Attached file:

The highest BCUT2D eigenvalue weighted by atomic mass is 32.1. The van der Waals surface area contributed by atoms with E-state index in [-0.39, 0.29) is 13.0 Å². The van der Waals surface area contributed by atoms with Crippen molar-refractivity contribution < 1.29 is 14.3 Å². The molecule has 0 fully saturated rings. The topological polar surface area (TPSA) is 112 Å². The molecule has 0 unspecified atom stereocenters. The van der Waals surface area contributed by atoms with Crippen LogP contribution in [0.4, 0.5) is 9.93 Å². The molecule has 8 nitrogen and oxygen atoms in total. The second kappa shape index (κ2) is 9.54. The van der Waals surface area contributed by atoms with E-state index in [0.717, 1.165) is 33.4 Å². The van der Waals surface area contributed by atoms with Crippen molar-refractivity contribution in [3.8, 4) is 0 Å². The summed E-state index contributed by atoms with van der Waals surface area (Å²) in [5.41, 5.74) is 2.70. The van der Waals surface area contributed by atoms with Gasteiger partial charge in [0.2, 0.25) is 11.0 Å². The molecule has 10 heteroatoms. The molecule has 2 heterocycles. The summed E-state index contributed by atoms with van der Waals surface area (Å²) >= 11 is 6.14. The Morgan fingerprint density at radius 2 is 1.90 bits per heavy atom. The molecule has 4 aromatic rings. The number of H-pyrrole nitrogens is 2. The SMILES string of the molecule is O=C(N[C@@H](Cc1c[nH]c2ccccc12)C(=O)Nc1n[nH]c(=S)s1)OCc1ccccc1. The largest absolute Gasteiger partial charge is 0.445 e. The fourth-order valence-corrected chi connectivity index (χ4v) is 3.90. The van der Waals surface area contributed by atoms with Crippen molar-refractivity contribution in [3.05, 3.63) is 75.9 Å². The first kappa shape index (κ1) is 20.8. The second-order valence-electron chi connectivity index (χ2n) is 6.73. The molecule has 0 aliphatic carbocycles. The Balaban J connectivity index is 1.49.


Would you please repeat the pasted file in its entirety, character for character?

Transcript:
The highest BCUT2D eigenvalue weighted by atomic mass is 32.1. The van der Waals surface area contributed by atoms with E-state index in [-0.39, 0.29) is 13.0 Å². The van der Waals surface area contributed by atoms with Crippen molar-refractivity contribution < 1.29 is 14.3 Å². The molecule has 0 fully saturated rings. The topological polar surface area (TPSA) is 112 Å². The molecule has 0 unspecified atom stereocenters. The van der Waals surface area contributed by atoms with Crippen LogP contribution in [0.4, 0.5) is 9.93 Å². The molecule has 8 nitrogen and oxygen atoms in total. The second kappa shape index (κ2) is 9.54. The van der Waals surface area contributed by atoms with E-state index in [0.717, 1.165) is 33.4 Å². The van der Waals surface area contributed by atoms with Crippen molar-refractivity contribution in [3.8, 4) is 0 Å². The summed E-state index contributed by atoms with van der Waals surface area (Å²) in [5.41, 5.74) is 2.70. The van der Waals surface area contributed by atoms with Gasteiger partial charge in [0.2, 0.25) is 11.0 Å². The molecule has 10 heteroatoms. The molecule has 2 heterocycles. The summed E-state index contributed by atoms with van der Waals surface area (Å²) >= 11 is 6.14. The Morgan fingerprint density at radius 2 is 1.90 bits per heavy atom. The molecule has 4 aromatic rings. The number of H-pyrrole nitrogens is 2. The SMILES string of the molecule is O=C(N[C@@H](Cc1c[nH]c2ccccc12)C(=O)Nc1n[nH]c(=S)s1)OCc1ccccc1. The largest absolute Gasteiger partial charge is 0.445 e. The fourth-order valence-corrected chi connectivity index (χ4v) is 3.90. The van der Waals surface area contributed by atoms with Crippen molar-refractivity contribution in [3.05, 3.63) is 75.9 Å². The first kappa shape index (κ1) is 20.8. The second-order valence-electron chi connectivity index (χ2n) is 6.73. The molecule has 0 aliphatic carbocycles. The Balaban J connectivity index is 1.49.